WaterNSW, on engagement by The Department of Planning, Industry and Environment, is exploring options for a new gated weir and fishway structure in the Macquarie River. Our aim is to improve the efficiency of water delivery, enhance the long-term water security for the valley and protect the ecology of this vital river system.
Firstly, I'd like to address environmental concerns recently raised.
The Macquarie River Re-regulating Storage Project has been classified as a State Significant Infrastructure project, which means WaterNSW must produce an Environmental Impact Statement (EIS).
The EIS process - which includes studies into cultural heritage sites, water quality and biodiversity - is hugely important and gives us the opportunity to understand any potential impacts on the environmental and then work towards mitigating those and ensuring the ongoing health of the river and the fish that use it.
Secondly, I want to make clear that the proposed gated weir is not a dam, and will function in a similar manner to dozens of WaterNSW weirs across regional NSW, including the Macquarie valley.
The aim of the weir is to catch water deliveries released from Burrendong Dam that are subsequently cancelled by the customer generally because rainfall has meant the customer no longer requires the water. Currently, when this occurs the water flows through to the end of the system.
Capturing the water for future delivery - rather than it flowing to the end of the system - will reduce the total amount of water we need to release from Burrendong to fulfil current allocations to towns, farms, irrigators and the environment.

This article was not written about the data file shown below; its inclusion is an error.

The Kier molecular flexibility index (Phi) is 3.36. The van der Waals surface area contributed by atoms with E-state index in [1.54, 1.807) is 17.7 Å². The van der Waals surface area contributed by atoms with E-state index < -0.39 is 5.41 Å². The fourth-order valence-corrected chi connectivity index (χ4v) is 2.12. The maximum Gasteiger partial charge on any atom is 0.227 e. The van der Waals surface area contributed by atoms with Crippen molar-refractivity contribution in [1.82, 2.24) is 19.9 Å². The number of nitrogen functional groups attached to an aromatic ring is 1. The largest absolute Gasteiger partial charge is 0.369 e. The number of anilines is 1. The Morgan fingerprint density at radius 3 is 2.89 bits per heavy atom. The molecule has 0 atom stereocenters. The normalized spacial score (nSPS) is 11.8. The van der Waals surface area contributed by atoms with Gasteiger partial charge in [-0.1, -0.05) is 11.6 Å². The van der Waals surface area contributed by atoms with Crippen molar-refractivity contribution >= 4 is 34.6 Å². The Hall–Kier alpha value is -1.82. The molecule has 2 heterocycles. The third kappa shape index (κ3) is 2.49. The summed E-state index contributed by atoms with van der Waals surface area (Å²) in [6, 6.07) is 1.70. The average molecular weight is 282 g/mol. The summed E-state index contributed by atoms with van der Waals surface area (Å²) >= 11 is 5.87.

Not only will the weir not stop tributary flows downstream of Burrendong Dam forging its natural course down the river system, but it will increase general security water allocations - 40 percent of which are directed to environmental flow. Meaning more water allocations for the environment.
As outlined in WaterNSW Operational Plan for 2019/20, an environmental water allowance has been established for environmental purposes downstream of Burrendong Dam and is released as specified in the Macquarie Water Sharing Plan (WSP) to improve environmental outcomes in the Macquarie Marshes and Macquarie River between Burrendong Dam and the Macquarie Marshes - the proposed new weir would not affect these environmental flows reaching the Marshes.
From July 2019, we have been engaging with stakeholders, including representatives from local government, Local Aboriginal Land Councils and federal and state government agencies, as well as directly impacted landowners and a number of community, environmental, angler and recreational groups.
As it stands, we are still gathering information as part of the final business case so we can make the most informed decisions on how to proceed with this important project. A flourishing river system, fish health and operating efficiency will be at the forefront of our mind.
We will continue our engagement with stakeholders and the broader community over the coming months, and the feedback we receive will play a very important role in shaping the Macquarie River Re-regulating Storage project.
David Harris is the CEO of WaterNSW
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